3. Lifestyle expectations. If you plan to live lavishly during your initial years of retirement, you may need the extra CPP income to maintain your lifestyle during these active years.
  4. Survivor benefits. When a spouse who was eligible for CPP payments dies, the surviving spouse is eligible to receive a survivor’s pension. The amount of CPP survivor’s pension you receive depends on a few factors and tricky calculations that Service Canada uses according to your situation. However, in general, surviving spouses will have their CPP payments topped up, provided they were not already receiving payments equivalent to the benefits they would receive at age 65.

What is Old Age Security (OAS)?

At age 65, you are eligible for old age security, depending on how long (but at least 40 years) you have lived in Canada after the age of 18. The OAS is a monthly benefit paid to seniors to supplement living expenses. Unlike the CPP, the OAS is funded by general revenues of the Government of Canada. This means no one pays into OAS directly.


OAS clawback

However, higher-income Canadians may experience the OAS clawback — formally known as the OAS pension recovery tax. The clawback is based on your net income in the previous calendar year and is indexed to inflation.


For 2021, the clawback will be triggered when net income hits $79,054. For every dollar above that threshold, your OAS benefit is reduced by 15 cents. As a result, individuals who are eligible for the current maximum pension of $618.45 per month at 65 would have their entire OAS clawed back when their net income reaches $129,260.


Possible solutions

How might you stay out of the clawback zone or at least limit its impact? You can employ several strategies to reduce your pension income in a taxation year. Some of these include:


  • Defer CPP payments to a later age. This can help you avoid additional income in a taxation year.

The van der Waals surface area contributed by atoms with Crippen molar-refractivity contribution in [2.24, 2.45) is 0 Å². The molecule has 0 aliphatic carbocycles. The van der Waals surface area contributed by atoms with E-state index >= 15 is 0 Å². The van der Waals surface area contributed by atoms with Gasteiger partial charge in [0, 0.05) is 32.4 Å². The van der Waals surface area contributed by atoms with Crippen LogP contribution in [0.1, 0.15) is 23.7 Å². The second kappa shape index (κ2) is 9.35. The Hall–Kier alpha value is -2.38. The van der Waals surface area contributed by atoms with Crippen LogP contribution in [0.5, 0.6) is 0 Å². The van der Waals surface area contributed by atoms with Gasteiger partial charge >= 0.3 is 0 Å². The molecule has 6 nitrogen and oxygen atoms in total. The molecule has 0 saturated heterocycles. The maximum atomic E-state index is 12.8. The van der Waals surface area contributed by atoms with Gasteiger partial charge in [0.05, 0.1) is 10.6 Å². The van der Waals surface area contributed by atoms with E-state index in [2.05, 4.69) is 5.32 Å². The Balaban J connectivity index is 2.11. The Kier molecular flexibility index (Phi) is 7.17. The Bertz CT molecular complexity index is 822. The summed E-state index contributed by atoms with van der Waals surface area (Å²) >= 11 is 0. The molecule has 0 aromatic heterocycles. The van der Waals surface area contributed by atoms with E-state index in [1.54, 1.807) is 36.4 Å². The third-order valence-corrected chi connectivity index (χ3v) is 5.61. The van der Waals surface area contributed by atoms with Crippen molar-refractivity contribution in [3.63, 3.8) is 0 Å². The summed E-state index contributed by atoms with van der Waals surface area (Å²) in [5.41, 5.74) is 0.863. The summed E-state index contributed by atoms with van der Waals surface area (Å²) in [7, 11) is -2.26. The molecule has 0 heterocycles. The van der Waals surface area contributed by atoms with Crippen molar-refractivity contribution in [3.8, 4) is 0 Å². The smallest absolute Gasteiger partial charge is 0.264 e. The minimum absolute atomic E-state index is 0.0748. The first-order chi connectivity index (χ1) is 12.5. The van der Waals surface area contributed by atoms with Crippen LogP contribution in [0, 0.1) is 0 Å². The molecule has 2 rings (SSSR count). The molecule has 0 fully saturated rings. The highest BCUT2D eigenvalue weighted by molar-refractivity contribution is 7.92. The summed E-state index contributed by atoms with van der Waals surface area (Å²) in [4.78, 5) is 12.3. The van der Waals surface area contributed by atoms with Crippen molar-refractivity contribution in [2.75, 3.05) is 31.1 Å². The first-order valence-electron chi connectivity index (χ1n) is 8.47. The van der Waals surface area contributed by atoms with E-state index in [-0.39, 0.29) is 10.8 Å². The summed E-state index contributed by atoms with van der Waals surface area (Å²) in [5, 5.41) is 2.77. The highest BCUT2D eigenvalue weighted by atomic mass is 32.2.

• Split pension income. Pension-splitting allows higher-income earners to lower their tax bills by transferring up to 50% of eligible pension income to a spouse. 
  • Defer OAS. If you are still working past age 65, deferring your OAS can be a good strategy for many reasons. For every month that you defer taking your OAS, your payments increase by 0.6%. So by deferring for the allowable five years (until you turn 70), you will increase your monthly benefits by 36%. When you stop working and your income declines, you will receive a larger benefit and will be less likely to trigger clawback.4

Thus, OAS planning should be a consideration when deciding on the best age to receive CPP benefits. If you anticipate income from other sources (along with CPP), you should consider delaying to ensure you continue to receive such benefits.


There is no one-size-fits-all answer for the best time to take your payments. Deciding when to take CPP and OAS should be based on your individual circumstances and take into account your life expectancy, current and future tax brackets, your immediate versus future income needs, and the impact taking CPP has on other benefits, such as Old Age Security.

Michael Schachter, LLB, MBA
Michael Schachter, LLB, MBA
Private Wealth Counsellor,

1 Government of Canada. “CPP Retirement Pension: Overview,” April 27, 2020, available at https://www.canada.ca/en/services/benefits/publicpensions/cpp.html.

2 Ibid.

3 MacDonald BJ, National Institute on Ageing, Ryerson University. Get the Most from the Canada & Quebec Pension Plans by Delaying Benefits: The Substantial (and Unrecognized) Value of Waiting to Claim CPP/QPP Benefits, 2020, available at https://www.fpcanadaresearchfoundation.ca/media/5fpda5zw/cpp_qpp-reseach-paper.pdf.

4 Government of Canada. “Old Age Security Payment Amounts,” March 31, 2021, available at https://www.canada.ca/en/services/benefits/publicpensions/cpp/old-age-security/payments.html